Mary Breckenridge


 
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Let's imagine, for the sake of argument, that you've been blessed with a privileged Memphis birth in 1881 to a well-to-do Kentucky family, the granddaughter of a US Vice President and the daughter of a Russian ambassador. As a girl, you are educated at the best Switzerland and Connecticut boarding schools. At age 23, you meet the man of your dreams and promptly marry him. He dies of appendicitis three years later. You grieve, but your loss ignites a desire to care for others. You move to New York for nursing school. You meet someone else. You marry again, start teaching in Arkansas, and have a baby boy and then a girl. Both babies die. It's 1919.

It was a life that, until that point, was equal parts affluence and tragedy. It was a life that provided the necessary conditions for what would become Mary Breckenridge's awe-inspiring accomplishments in the field of nursing, midwifery, and public health. Breckenridge, renowned for her drive and vision, was a woman engaged in a single-focused mission to improve healthcare in one of the most rural, neglected patches on an American map.

Mary Breckenridge took careful note, while she was working in France during World War I, of the British nurse-midwives with whom she worked. She thought about the state of health for women and children in her native Kentucky, and felt strongly that the model of care practiced by these midwives could be the answer to the staggering and inexcusable rates of maternal and infant mortality she witnessed in her home state. Breckenridge took the steps necessary to put her plan into action. She got a Public Health degree from Columbia University and then became a certified nurse-midwife in London. At the time, "granny midwives", poorly educated farm women, delivered Kentucky babies as well as they could in rural areas lacking hospitals and skilled birth attendants.

Breckenridge would base her system of decentralized community care upon the system of midwifery care she'd observed in Scotland. In 1925, at age 44, she established the Frontier Nursing Service in southeastern Kentucky. She staffed it with British nurse-midwives and funded it through her family's financial connections and her own speaking campaign. Care was delivered to women and families by midwives on foot and horseback.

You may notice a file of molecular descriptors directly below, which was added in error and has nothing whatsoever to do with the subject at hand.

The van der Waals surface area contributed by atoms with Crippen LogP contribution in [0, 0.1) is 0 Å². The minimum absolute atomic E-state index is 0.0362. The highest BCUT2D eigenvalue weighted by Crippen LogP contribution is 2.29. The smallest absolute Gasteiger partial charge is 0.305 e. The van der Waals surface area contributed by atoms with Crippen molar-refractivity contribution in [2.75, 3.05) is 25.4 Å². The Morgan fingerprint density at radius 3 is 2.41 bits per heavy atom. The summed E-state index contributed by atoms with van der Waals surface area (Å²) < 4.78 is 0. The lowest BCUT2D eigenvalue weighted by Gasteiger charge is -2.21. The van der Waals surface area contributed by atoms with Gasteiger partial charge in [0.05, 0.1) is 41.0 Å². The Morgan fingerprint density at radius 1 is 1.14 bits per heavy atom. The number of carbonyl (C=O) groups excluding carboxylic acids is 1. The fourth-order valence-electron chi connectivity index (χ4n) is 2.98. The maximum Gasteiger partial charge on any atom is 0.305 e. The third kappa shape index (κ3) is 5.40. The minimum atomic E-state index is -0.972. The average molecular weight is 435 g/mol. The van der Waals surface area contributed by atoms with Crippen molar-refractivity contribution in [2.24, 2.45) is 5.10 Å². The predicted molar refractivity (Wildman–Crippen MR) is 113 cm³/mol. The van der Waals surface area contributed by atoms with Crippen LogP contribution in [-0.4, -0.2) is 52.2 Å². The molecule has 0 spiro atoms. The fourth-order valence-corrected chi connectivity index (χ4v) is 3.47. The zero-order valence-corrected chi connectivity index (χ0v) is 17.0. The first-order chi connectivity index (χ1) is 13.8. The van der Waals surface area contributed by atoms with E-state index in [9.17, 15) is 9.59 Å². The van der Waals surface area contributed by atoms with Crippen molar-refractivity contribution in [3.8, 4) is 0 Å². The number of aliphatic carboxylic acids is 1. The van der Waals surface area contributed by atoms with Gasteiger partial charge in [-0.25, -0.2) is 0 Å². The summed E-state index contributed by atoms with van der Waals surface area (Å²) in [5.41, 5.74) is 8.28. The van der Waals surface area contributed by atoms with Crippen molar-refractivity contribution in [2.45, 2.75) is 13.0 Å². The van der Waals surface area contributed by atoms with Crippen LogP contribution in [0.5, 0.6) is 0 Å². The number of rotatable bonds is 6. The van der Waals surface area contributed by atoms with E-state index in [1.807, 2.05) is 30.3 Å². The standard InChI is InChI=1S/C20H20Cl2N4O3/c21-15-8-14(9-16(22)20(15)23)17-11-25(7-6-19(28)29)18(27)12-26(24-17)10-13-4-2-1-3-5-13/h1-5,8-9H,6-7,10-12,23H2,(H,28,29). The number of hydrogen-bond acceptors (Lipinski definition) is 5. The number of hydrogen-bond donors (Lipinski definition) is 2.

At the start of World War II many of Mary's midwife colleagues wanted to return to England. This presented a new challenge for her. But, true to form, she found a quick solution. She would start a graduate program for American nurses in nurse-midwifery at her own school in Hyden, Kentucky. The first class began their studies in 1939. With this expansion, Mary Breckenridge became the mother of modern day American midwifery.

In later years, Breckenridge's Frontier Nursing School grew to include classes of family nurse practitioners. It now offers a distance-learning education model that allows practitioners to stay in their own underserved communities while obtaining advanced degrees. Like Mary Breckenridge herself, it is ahead of its time in providing user-friendly, comprehensive care for those least able to access it.

Eventually Mary Breckenridge fell from her horse, rendering her unable to make house calls, but she stayed active as the leader of the Frontier Nursing Service until the end of her life in 1965. Immortalized in a 77 cent US stamp, Mary Breckenridge continues to serve as an ongoing inspiration of commitment, diligence, insight, and humility, a real nurse's nurse.

Copyright 2007- American Society of Registered Nurses (ASRN.ORG)-All Rights Reserved


 
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Articles in this issue:

Masthead

  • Masthead

    Editor-in Chief:
    Kirsten Nicole

    Editorial Staff:
    Kirsten Nicole
    Stan Kenyon
    Robyn Bowman
    Kimberly McNabb
    Lisa Gordon
    Stephanie Robinson

    Contributors:
    Kirsten Nicole
    Stan Kenyon
    Liz Di Bernardo
    Cris Lobato
    Elisa Howard
    Susan Cramer

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